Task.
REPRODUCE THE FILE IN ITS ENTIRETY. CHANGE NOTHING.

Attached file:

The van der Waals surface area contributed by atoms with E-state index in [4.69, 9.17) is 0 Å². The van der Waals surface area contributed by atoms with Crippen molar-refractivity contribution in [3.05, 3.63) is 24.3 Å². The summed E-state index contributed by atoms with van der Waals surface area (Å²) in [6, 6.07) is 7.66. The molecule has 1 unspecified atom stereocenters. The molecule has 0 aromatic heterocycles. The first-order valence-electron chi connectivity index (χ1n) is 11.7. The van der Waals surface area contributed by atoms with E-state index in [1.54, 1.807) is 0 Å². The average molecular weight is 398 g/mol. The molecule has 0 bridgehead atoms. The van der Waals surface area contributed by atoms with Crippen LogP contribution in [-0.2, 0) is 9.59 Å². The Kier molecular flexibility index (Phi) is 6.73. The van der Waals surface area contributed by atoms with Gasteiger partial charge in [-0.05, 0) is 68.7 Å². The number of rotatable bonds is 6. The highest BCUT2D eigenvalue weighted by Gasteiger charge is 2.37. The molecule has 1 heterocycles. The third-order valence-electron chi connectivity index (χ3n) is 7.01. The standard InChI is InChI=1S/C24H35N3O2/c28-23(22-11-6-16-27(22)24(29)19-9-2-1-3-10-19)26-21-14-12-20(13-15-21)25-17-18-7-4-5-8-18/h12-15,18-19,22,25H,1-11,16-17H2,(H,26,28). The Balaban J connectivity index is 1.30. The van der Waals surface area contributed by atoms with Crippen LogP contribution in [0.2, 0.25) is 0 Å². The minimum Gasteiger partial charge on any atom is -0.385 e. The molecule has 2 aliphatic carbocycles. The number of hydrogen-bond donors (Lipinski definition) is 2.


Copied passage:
The van der Waals surface area contributed by atoms with E-state index in [4.69, 9.17) is 0 Å². The van der Waals surface area contributed by atoms with Crippen molar-refractivity contribution in [3.05, 3.63) is 24.3 Å². The summed E-state index contributed by atoms with van der Waals surface area (Å²) in [6, 6.07) is 7.66. The molecule has 1 unspecified atom stereocenters. The molecule has 0 aromatic heterocycles. The first-order valence-electron chi connectivity index (χ1n) is 11.7. The van der Waals surface area contributed by atoms with E-state index in [1.54, 1.807) is 0 Å². The average molecular weight is 398 g/mol. The molecule has 0 bridgehead atoms. The van der Waals surface area contributed by atoms with Crippen LogP contribution in [-0.2, 0) is 9.59 Å². The Kier molecular flexibility index (Phi) is 6.73. The van der Waals surface area contributed by atoms with Gasteiger partial charge in [-0.05, 0) is 68.7 Å². The number of rotatable bonds is 6. The highest BCUT2D eigenvalue weighted by Gasteiger charge is 2.37. The molecule has 1 heterocycles. The third-order valence-electron chi connectivity index (χ3n) is 7.01. The standard InChI is InChI=1S/C24H35N3O2/c28-23(22-11-6-16-27(22)24(29)19-9-2-1-3-10-19)26-21-14-12-20(13-15-21)25-17-18-7-4-5-8-18/h12-15,18-19,22,25H,1-11,16-17H2,(H,26,28). The Balaban J connectivity index is 1.30. The van der Waals surface area contributed by atoms with Crippen LogP contribution in [0.2, 0.25) is 0 Å². The minimum Gasteiger partial charge on any atom is -0.385 e. The molecule has 2 aliphatic carbocycles. The number of hydrogen-bond donors (Lipinski definition) is 2.